A few months back, I pointed mutineers at a new book – The Beautiful Tree – which documented the surprising success of very low cost, unchartered, private schools in India. Although some charged as little as $1-$2 per child, per month and they solidly outperformed their government counterparts –
The results from Delhi were typical. In mathematics, mean scores of children in government schools were 24.5 percent, whereas they were 42.1 percent in private unrecognized schools and 43.9 percent in private recognized. That is, children in unrecognized private schools scored nearly 18 percentage points more in math than children in government schools (a 72 percent advantage!), while children in recognized private schools scored over 19 percentage points more than children in government schools (a 79 percent advantage).
In a blog post over at the ever-excellent Marginal Revolution, Alex Tabarrok provides some detail on one of the reasons for the utterly poor government school performance, teacher absenteeism –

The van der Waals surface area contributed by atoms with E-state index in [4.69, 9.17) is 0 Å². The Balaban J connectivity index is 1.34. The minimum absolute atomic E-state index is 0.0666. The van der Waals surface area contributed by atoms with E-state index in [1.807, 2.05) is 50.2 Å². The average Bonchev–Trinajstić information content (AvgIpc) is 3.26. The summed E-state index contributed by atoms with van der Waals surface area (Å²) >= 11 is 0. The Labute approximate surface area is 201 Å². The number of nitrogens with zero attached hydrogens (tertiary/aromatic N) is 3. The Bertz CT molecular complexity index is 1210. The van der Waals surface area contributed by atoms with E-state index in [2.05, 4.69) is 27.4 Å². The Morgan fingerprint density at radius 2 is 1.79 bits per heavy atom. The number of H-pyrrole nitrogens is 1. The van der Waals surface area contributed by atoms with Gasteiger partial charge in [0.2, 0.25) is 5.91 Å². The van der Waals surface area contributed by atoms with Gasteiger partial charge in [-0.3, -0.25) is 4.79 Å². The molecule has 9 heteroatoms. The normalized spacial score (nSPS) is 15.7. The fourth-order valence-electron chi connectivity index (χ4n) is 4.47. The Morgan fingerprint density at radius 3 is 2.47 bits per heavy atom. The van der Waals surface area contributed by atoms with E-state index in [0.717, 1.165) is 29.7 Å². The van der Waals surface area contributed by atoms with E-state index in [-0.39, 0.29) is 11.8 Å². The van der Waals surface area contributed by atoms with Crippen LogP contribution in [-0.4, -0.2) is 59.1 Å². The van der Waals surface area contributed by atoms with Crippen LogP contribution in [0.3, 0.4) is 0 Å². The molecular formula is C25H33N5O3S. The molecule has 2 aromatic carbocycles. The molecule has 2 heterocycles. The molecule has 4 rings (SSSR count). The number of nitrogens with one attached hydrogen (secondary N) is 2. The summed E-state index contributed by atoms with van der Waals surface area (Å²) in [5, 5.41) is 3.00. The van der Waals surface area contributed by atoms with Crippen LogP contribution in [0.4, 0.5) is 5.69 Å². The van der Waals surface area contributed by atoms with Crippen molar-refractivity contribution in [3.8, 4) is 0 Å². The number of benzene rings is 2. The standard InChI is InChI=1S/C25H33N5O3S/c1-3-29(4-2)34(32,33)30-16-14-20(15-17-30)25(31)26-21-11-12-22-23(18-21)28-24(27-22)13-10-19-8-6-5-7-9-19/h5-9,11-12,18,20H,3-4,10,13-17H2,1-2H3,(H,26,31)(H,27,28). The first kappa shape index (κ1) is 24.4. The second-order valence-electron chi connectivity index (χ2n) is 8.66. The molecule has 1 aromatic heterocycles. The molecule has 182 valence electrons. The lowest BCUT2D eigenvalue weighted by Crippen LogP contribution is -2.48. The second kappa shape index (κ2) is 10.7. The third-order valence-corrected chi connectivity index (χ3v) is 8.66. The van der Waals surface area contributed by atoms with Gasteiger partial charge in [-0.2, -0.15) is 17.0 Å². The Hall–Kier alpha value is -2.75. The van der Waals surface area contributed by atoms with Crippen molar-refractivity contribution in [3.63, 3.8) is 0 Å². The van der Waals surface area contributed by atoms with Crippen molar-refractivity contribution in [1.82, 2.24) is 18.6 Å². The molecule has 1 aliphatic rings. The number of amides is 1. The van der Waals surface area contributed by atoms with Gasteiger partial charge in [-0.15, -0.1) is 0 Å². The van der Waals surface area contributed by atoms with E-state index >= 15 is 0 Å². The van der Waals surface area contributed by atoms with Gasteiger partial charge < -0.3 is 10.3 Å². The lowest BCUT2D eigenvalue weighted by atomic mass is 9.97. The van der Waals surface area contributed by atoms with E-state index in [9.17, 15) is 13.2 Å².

Spot checks by the World Bank, for example, indicate that on a typical day 11% of teachers are absent in Peru, 16% are absent in Bangladesh, 27% in Uganda and 25% in India.
Even when teachers are present they are often not teaching. In India, where a quarter of the teachers are absent on any particular day, only about half of those present are actually teaching.
p>The reason they are able to get away with this is a, uh, textbook case of public choice economics — when teacher’s paychecks are determined by bureaucrats and politicians, their energy shifts from teaching towards politicking & lobbying –
The problem is not low salaries. Salaries for public school teachers in India are above the norm for that country.
…Teachers are literate and they vote so they are a powerful political force especially where teacher unions are strong. As if this were not enough, in India, the teachers have historically had a guarantee of representation in the state Legislative Councils so political power has often flowed to teachers far in excess of their numbers. As a result, it’s virtually impossible to fire a teacher for absenteeism.
p>For comparison, private teacher salaries clock in at “one-fifth to one-tenth of government salary levels.”
p>Still, I’d argue that the real secret to private school success isn’t simply the lower cost, it’s the local accountability and competition that’s intrinsic to parents directly purchasing services from local, entrepreneurially run schools.